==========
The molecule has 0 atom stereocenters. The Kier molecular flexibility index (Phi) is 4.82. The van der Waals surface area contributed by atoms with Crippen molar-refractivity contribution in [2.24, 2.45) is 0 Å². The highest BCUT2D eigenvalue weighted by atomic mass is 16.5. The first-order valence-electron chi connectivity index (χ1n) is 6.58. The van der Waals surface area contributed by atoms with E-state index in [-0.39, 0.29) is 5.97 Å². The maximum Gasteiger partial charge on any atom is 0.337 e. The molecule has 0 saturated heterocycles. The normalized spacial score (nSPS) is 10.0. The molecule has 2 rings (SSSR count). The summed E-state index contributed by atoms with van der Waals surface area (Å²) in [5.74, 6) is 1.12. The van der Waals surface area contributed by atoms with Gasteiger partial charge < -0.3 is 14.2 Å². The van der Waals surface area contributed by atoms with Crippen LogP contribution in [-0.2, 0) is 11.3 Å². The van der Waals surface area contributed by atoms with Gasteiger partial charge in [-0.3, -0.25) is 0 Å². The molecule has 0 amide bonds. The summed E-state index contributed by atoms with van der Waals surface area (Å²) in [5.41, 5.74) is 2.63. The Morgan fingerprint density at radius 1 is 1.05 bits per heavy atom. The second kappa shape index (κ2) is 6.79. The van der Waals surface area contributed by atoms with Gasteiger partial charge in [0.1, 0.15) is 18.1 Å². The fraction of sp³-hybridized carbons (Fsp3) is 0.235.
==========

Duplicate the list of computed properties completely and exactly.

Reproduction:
The molecule has 0 atom stereocenters. The Kier molecular flexibility index (Phi) is 4.82. The van der Waals surface area contributed by atoms with Crippen molar-refractivity contribution in [2.24, 2.45) is 0 Å². The highest BCUT2D eigenvalue weighted by atomic mass is 16.5. The first-order valence-electron chi connectivity index (χ1n) is 6.58. The van der Waals surface area contributed by atoms with E-state index in [-0.39, 0.29) is 5.97 Å². The maximum Gasteiger partial charge on any atom is 0.337 e. The molecule has 0 saturated heterocycles. The normalized spacial score (nSPS) is 10.0. The molecule has 2 rings (SSSR count). The summed E-state index contributed by atoms with van der Waals surface area (Å²) in [5.74, 6) is 1.12. The van der Waals surface area contributed by atoms with Gasteiger partial charge < -0.3 is 14.2 Å². The van der Waals surface area contributed by atoms with Crippen LogP contribution in [-0.2, 0) is 11.3 Å². The van der Waals surface area contributed by atoms with Gasteiger partial charge in [-0.3, -0.25) is 0 Å². The molecule has 0 amide bonds. The summed E-state index contributed by atoms with van der Waals surface area (Å²) in [5.41, 5.74) is 2.63. The Morgan fingerprint density at radius 1 is 1.05 bits per heavy atom. The second kappa shape index (κ2) is 6.79. The van der Waals surface area contributed by atoms with Gasteiger partial charge in [0.1, 0.15) is 18.1 Å². The fraction of sp³-hybridized carbons (Fsp3) is 0.235.